Agilent Technologies Inc. also announced a partnership with another of Johnson & Johnson competitors, Eli Lilly (NYSE:LLY), wherein the two companies were developing a test that can help identify cancer patients who might benefit from an experimental cancer drug that Eli Lilly is currently developing.
Eli Lilly has also seen a stock increase of over 32% in the last 12 months based on the wave of investor excitement over the beta amyloid treatment that targets Alzheimer's Disease. It is important to note that both Johnson & Johnson and Pfizer both discontinued their research into beta amyloid's.
However, looking at the chart above, one can easily see that Johnson & Johnson poses higher quarterly revenue growth and higher revenue. In short, Johnson & Johnson is handily beating the competition and is showing clear signs of growth.
A case for continued growth
Earlier we discussed that many of Johnson & Johnson's competitors were actively seeking acquisitions while Johnson & Johnson was not; however, what Johnson & Johnson is doing is making moves to leverage emerging companies and related drugs. In detail;
With the fourth-quarter earnings report Johnson & Johnson disclosed that it is actively seeking a sell-off or spin-off of its diagnostic division for "blood and cholesterol testing." The reason; Johnson & Johnson is not a market leader and the market is extremely competitive. By its own admission Johnson & Johnson would rather focus on "molecular and genetic screening and innovations that will complement its current drugs and pipelines."
Johnson & Johnson's is striking back against its competitor through its pharmaceutical division, Janssen. Janssen has opened its innovation center for life science start-ups in San Diego, California.
According to MedCity News, "This incredible new "concept lab" is a shared laboratory that gives entrepreneurs access to lab space without having to commit to additional capital. Janssen Labs is part of a wider effort by J&J to enlist creative deal making strategies, to position itself to spot opportunities early. It also helps make the medical device and big pharma business appear more welcoming to innovation and early stage companies, who face the daunting challenge of convincing private investors and companies to invest in their business."
Johnson & Johnson said it will open innovation centers in Boston, China and Europe, "staffed with Johnson & Johnson science and technology experts from each community who will identify early stage innovations."
The key take away here is that these laboratories and joint ventures are specifically tasked with "establishing collaborations to invest in and speed development" of concept drugs that can solve the unmet needs of patients throughout the world.
It is a brilliant plan. Instead of wasting billions in acquiring companies, Johnson & Johnson is collaborating with start-ups and entrepreneurs saving billions while still building a pipeline of potential drugs that it can bring to market.
Further adding to the credibility of continued growth:
- Despite the patent expirations, the company's pharmaceutical division will still continue to perform well, especially when you consider the current pipeline of drugs that Johnson & Johnson is developing. One such example is "Canagliflozin." This will be the company's first foray into the rapidly growing drug market for diabetic treatments. Current reports are that the drug will be approved for sale in 2013. Furthermore, Johnson & Johnson's drug "Xarelto" is also looking at approval from the FDA in 2013.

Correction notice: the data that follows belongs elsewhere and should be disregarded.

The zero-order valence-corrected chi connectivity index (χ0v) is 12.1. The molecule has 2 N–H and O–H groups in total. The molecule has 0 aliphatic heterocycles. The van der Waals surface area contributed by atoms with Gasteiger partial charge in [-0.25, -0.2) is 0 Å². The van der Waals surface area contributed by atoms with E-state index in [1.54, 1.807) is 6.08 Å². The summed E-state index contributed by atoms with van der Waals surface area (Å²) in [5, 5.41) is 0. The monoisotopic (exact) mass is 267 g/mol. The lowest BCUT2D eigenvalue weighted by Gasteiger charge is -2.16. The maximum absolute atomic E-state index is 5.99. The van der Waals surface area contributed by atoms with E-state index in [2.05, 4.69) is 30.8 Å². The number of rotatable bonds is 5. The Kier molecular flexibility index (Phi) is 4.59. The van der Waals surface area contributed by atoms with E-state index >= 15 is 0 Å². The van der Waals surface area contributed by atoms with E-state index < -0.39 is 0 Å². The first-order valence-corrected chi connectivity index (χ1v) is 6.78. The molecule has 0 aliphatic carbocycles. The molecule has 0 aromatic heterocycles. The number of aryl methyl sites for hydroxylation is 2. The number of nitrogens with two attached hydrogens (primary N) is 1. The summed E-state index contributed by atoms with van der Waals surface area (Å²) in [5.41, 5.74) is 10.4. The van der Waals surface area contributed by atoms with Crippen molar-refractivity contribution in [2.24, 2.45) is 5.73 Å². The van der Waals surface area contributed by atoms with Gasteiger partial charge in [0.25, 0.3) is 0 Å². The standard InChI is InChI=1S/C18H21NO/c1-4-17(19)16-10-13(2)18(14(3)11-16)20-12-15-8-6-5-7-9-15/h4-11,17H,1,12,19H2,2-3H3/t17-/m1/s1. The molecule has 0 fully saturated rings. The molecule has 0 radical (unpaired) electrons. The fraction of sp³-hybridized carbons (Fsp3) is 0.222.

- Johnson & Johnson also received early approval for its drug, Bedaquilinean, which is used for treatment of tuberculosis [TB]. Given the emerging markets overseas where TB is still problematic, this drug will help to drive revenue growth.
- After the fiasco regarding its healthcare plants in the United States that resulted in quality control lapses and supply shortages, Johnson & Johnson is well on track to restore many of its core brands back to retail outlets in early 2013.
- Synthes was a phenomenal acquisition on the part of Johnson & Johnson. This division will continue to lend support to the company's efforts in harnessing the growth opportunities now found in the orthopedic market. One just has to consider the baby boomer generation that is getting older and will require more and more orthopedic care to see how this division will affect revenue growth. Furthermore, this division will also bring enormous exposure to the emerging markets in China, India, and Russia.
The bottom line
Despite some early setbacks in the supply lines and increased competition, Johnson & Johnson has taken significant strides to ensure its continued growth and profitability. As a result, the smart money is long Johnson & Johnson. Of course, it does not hurt that it pays a nice 3% dividend on average, or that it has been on an upward growth trend since mid-may of last year.
Disclosure: I have no positions in any stocks mentioned, and no plans to initiate any positions within the next 72 hours. I wrote this article myself, and it expresses my own opinions. I am not receiving compensation for it (other than from Seeking Alpha). I have no business relationship with any company whose stock is mentioned in this article.